Do you turn on a fan before bed? While some people say the cool breeze and low hum help them fall asleep, there could be some drawbacks.
Fans don’t pose serious risks during the night, but for some people, they might lead to mildly irritating symptoms.
Read on to learn more about the pros and cons of sleeping with a fan on.
Potential drawbacks to using a fan at night include:
Circulating air from a fan can dry out your mouth, nose, and throat. This could lead to an overproduction of mucus, which may cause headaches, a stuffy nose, sore throat, or even snoring.
While a fan won’t make you sick, it may worsen symptoms if you’re already under the weather. You might be able to improve congestion by drinking more water and using a humidifier along with the fan.
Fans can circulate dust and pollen in the air, which may trigger allergies in some people.
The fan blades themselves are another unwelcome source of dust. If you inhale these allergens, you could experience symptoms, such as runny nose, itchy throat, sneezing, watery eyes, or breathing difficulties.
Dry eyes and skin
The air from a fan can dry out your skin and eyes. Moisturizing your skin and using soothing eye drops may help you avoid these symptoms.
Concentrated circulating air may cause your muscles to tense up or cramp. In this way, a fan can prompt you to wake up with sore muscles.
You can help lessen your chances for developing muscle aches by pointing the fan away so the air doesn’t blow directly on you.
The wind from a fan while you sleep might also offer the following advantages:
The most apparent benefit of a fan is that it can keep you cool and comfortable while you sleep.
Being too hot at night can prevent you from falling or staying asleep. And too much sweating may lead to a loss of important minerals that your body needs.
Many people rave about the soothing sound of a fan. This hum is similar to the sound of white noise and may help you fall asleep.
Fans may help circulate stale air and freshen up a room. This can make your bedroom less stuffy and prevent unpleasant odors.
Some research has shown having a fan on during the night lowers the risk of sudden infant death syndrome (SIDS) in babies.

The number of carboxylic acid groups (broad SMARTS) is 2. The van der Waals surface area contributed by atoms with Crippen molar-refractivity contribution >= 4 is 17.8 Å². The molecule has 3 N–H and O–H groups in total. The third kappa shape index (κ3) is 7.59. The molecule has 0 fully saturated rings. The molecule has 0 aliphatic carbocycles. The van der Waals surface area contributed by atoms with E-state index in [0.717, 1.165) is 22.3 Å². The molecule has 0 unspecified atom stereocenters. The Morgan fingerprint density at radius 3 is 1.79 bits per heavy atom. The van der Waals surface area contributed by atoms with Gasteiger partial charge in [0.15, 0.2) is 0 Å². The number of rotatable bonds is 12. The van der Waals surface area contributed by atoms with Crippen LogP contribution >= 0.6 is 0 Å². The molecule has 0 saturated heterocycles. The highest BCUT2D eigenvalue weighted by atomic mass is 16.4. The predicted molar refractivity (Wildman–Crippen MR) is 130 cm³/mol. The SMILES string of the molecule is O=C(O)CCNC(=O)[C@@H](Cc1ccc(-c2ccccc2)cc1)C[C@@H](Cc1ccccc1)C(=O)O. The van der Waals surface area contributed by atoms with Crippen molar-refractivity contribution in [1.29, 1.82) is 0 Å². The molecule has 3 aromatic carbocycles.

In one 2008 article published in the
If you do decide to use a fan at night, you might want to purchase a portable one so you can move it around. Keeping the fan 2 to 3 feet away will protect you from a concentrated airflow.
An oscillating fan also prevents the flow of air from moving in only one direction.
Some fans come with timers that will turn the device off after a couple of hours, which can help minimize your exposure.
Also, it’s important to clean your fan blades often to ensure that they’re free from dust.
If you don’t want to use a fan, try some alternative ways to keep cool at night:
- Use a cooling mattress. There are many types of mattresses that boost airflow and draw heat away from the body. Some of these incorporate technologies, such as charcoal, gel-infusion, and copper.
- Wear appropriate clothing. Loose, soft clothes that are made of cotton, silk, or linen can help keep you cool. Steer clear of rayon, fleece, or polyester, which can promote warmth.
- Use blackout curtains. Keeping the sun out of your room can help keep it cooler.
- Take a hot bath. Though it sounds counterproductive, taking a hot bath can actually help cool you down before bed. It’s best to bathe before but not immediately prior to going to bed.
- Keep your door open during the day. This will help air move from room to room.
- Maintain air filters. Cleaning and replacing your air filter can keep your home cool. You should change your air filters about once every 1 to 2 months for best results.
- Use a cold cloth. Placing a cold cloth on your head may help keep you cool throughout the night.
There are pros and cons to sleeping with a fan on at night. While the circulating air might aggravate allergies and dry out your skin and eyes, a fan can also provide comfort and soothing white noise.
You might want to consider using a fan at night for infants under 1 year old. Also, people who sweat a lot or are constantly hot may benefit from a fan.
But if you suffer from allergies or asthma, you may want to find a different way to keep cool.